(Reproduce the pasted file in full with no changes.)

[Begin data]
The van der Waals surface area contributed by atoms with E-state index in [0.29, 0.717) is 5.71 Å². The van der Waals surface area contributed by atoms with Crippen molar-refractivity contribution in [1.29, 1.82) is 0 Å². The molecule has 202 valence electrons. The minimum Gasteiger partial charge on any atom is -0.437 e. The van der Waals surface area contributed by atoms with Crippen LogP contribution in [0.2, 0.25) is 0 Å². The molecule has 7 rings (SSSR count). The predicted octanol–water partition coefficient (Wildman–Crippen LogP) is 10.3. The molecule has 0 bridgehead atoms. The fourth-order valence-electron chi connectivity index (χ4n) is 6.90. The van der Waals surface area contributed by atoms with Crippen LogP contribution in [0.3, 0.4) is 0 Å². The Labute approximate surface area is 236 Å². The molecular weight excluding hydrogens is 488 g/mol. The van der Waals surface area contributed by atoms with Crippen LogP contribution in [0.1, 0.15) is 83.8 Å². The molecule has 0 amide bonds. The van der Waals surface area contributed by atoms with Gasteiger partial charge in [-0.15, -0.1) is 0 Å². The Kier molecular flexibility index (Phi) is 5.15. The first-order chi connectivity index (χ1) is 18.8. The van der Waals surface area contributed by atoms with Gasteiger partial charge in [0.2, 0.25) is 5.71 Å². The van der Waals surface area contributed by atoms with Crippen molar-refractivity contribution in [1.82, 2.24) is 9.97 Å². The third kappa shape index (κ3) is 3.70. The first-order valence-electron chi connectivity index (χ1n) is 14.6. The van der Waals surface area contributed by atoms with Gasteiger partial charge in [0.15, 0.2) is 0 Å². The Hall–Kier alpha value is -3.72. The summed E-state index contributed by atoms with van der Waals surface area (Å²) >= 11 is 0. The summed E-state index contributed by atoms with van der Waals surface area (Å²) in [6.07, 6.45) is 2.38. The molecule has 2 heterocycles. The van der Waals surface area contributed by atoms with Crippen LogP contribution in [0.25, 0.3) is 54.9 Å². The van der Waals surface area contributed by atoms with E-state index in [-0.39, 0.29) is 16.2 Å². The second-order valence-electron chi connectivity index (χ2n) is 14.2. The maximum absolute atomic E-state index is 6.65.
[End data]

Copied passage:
The van der Waals surface area contributed by atoms with E-state index in [0.29, 0.717) is 5.71 Å². The van der Waals surface area contributed by atoms with Crippen molar-refractivity contribution in [1.29, 1.82) is 0 Å². The molecule has 202 valence electrons. The minimum Gasteiger partial charge on any atom is -0.437 e. The van der Waals surface area contributed by atoms with Crippen LogP contribution in [0.2, 0.25) is 0 Å². The molecule has 7 rings (SSSR count). The predicted octanol–water partition coefficient (Wildman–Crippen LogP) is 10.3. The molecule has 0 bridgehead atoms. The fourth-order valence-electron chi connectivity index (χ4n) is 6.90. The van der Waals surface area contributed by atoms with Crippen LogP contribution in [0.3, 0.4) is 0 Å². The Labute approximate surface area is 236 Å². The molecular weight excluding hydrogens is 488 g/mol. The van der Waals surface area contributed by atoms with Crippen LogP contribution in [0.1, 0.15) is 83.8 Å². The molecule has 0 amide bonds. The van der Waals surface area contributed by atoms with Gasteiger partial charge in [-0.15, -0.1) is 0 Å². The Kier molecular flexibility index (Phi) is 5.15. The first-order chi connectivity index (χ1) is 18.8. The van der Waals surface area contributed by atoms with Gasteiger partial charge in [0.2, 0.25) is 5.71 Å². The van der Waals surface area contributed by atoms with Crippen molar-refractivity contribution in [1.82, 2.24) is 9.97 Å². The third kappa shape index (κ3) is 3.70. The first-order valence-electron chi connectivity index (χ1n) is 14.6. The van der Waals surface area contributed by atoms with Gasteiger partial charge in [0.15, 0.2) is 0 Å². The Hall–Kier alpha value is -3.72. The summed E-state index contributed by atoms with van der Waals surface area (Å²) >= 11 is 0. The summed E-state index contributed by atoms with van der Waals surface area (Å²) in [6.07, 6.45) is 2.38. The molecule has 2 heterocycles. The van der Waals surface area contributed by atoms with Crippen LogP contribution in [0.25, 0.3) is 54.9 Å². The van der Waals surface area contributed by atoms with E-state index in [-0.39, 0.29) is 16.2 Å². The second-order valence-electron chi connectivity index (χ2n) is 14.2. The maximum absolute atomic E-state index is 6.65.